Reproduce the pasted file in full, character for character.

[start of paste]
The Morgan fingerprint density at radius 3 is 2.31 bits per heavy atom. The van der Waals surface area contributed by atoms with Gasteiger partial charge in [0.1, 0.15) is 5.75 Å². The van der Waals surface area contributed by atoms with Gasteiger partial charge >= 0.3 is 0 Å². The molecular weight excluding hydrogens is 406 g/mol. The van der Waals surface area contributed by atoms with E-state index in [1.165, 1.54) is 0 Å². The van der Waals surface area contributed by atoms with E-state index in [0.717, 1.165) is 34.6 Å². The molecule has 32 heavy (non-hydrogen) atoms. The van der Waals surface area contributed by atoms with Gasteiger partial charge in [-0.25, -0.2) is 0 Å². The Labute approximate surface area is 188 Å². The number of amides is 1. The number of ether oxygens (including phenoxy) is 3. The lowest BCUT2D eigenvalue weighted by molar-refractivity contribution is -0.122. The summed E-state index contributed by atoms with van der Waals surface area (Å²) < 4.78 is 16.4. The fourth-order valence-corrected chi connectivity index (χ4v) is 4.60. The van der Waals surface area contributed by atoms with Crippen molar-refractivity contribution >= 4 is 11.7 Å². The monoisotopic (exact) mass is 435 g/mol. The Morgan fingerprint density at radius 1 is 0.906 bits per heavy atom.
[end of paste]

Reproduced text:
The Morgan fingerprint density at radius 3 is 2.31 bits per heavy atom. The van der Waals surface area contributed by atoms with Gasteiger partial charge in [0.1, 0.15) is 5.75 Å². The van der Waals surface area contributed by atoms with Gasteiger partial charge >= 0.3 is 0 Å². The molecular weight excluding hydrogens is 406 g/mol. The van der Waals surface area contributed by atoms with E-state index in [1.165, 1.54) is 0 Å². The van der Waals surface area contributed by atoms with E-state index in [0.717, 1.165) is 34.6 Å². The molecule has 32 heavy (non-hydrogen) atoms. The van der Waals surface area contributed by atoms with Gasteiger partial charge in [-0.25, -0.2) is 0 Å². The Labute approximate surface area is 188 Å². The number of amides is 1. The number of ether oxygens (including phenoxy) is 3. The lowest BCUT2D eigenvalue weighted by molar-refractivity contribution is -0.122. The summed E-state index contributed by atoms with van der Waals surface area (Å²) < 4.78 is 16.4. The fourth-order valence-corrected chi connectivity index (χ4v) is 4.60. The van der Waals surface area contributed by atoms with Crippen molar-refractivity contribution >= 4 is 11.7 Å². The monoisotopic (exact) mass is 435 g/mol. The Morgan fingerprint density at radius 1 is 0.906 bits per heavy atom.